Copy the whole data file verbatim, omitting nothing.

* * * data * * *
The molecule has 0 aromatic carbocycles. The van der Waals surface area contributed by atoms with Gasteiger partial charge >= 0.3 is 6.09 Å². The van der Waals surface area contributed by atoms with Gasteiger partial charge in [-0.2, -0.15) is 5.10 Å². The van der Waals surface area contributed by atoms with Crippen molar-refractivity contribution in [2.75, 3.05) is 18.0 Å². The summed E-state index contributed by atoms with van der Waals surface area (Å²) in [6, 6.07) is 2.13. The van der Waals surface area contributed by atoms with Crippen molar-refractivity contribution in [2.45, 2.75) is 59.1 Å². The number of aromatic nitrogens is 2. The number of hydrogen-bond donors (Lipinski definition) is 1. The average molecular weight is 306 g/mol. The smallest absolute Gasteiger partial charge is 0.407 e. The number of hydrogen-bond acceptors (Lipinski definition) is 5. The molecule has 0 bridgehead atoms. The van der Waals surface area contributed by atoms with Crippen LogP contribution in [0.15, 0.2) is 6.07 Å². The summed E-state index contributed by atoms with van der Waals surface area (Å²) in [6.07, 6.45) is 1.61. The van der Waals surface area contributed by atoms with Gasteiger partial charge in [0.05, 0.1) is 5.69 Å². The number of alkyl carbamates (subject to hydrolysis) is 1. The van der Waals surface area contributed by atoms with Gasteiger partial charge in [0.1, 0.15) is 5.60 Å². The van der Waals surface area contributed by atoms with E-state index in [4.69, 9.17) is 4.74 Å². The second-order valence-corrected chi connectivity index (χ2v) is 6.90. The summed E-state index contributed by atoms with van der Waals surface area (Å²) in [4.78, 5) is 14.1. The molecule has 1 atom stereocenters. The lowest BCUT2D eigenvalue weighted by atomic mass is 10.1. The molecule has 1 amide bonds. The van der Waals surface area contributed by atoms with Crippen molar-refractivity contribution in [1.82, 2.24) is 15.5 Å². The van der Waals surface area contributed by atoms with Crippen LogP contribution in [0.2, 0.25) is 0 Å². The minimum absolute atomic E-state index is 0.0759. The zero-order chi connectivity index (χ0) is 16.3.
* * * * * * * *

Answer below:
The molecule has 0 aromatic carbocycles. The van der Waals surface area contributed by atoms with Gasteiger partial charge >= 0.3 is 6.09 Å². The van der Waals surface area contributed by atoms with Gasteiger partial charge in [-0.2, -0.15) is 5.10 Å². The van der Waals surface area contributed by atoms with Crippen molar-refractivity contribution in [2.75, 3.05) is 18.0 Å². The summed E-state index contributed by atoms with van der Waals surface area (Å²) in [6, 6.07) is 2.13. The van der Waals surface area contributed by atoms with Crippen molar-refractivity contribution in [2.45, 2.75) is 59.1 Å². The number of aromatic nitrogens is 2. The number of hydrogen-bond donors (Lipinski definition) is 1. The average molecular weight is 306 g/mol. The smallest absolute Gasteiger partial charge is 0.407 e. The number of hydrogen-bond acceptors (Lipinski definition) is 5. The molecule has 0 bridgehead atoms. The van der Waals surface area contributed by atoms with Crippen LogP contribution in [0.15, 0.2) is 6.07 Å². The summed E-state index contributed by atoms with van der Waals surface area (Å²) in [6.07, 6.45) is 1.61. The van der Waals surface area contributed by atoms with Gasteiger partial charge in [0.05, 0.1) is 5.69 Å². The number of alkyl carbamates (subject to hydrolysis) is 1. The van der Waals surface area contributed by atoms with Gasteiger partial charge in [0.1, 0.15) is 5.60 Å². The van der Waals surface area contributed by atoms with E-state index in [4.69, 9.17) is 4.74 Å². The second-order valence-corrected chi connectivity index (χ2v) is 6.90. The summed E-state index contributed by atoms with van der Waals surface area (Å²) in [4.78, 5) is 14.1. The molecule has 1 atom stereocenters. The lowest BCUT2D eigenvalue weighted by atomic mass is 10.1. The molecule has 1 amide bonds. The van der Waals surface area contributed by atoms with Crippen molar-refractivity contribution in [1.82, 2.24) is 15.5 Å². The van der Waals surface area contributed by atoms with Crippen LogP contribution in [0.2, 0.25) is 0 Å². The minimum absolute atomic E-state index is 0.0759. The zero-order chi connectivity index (χ0) is 16.3.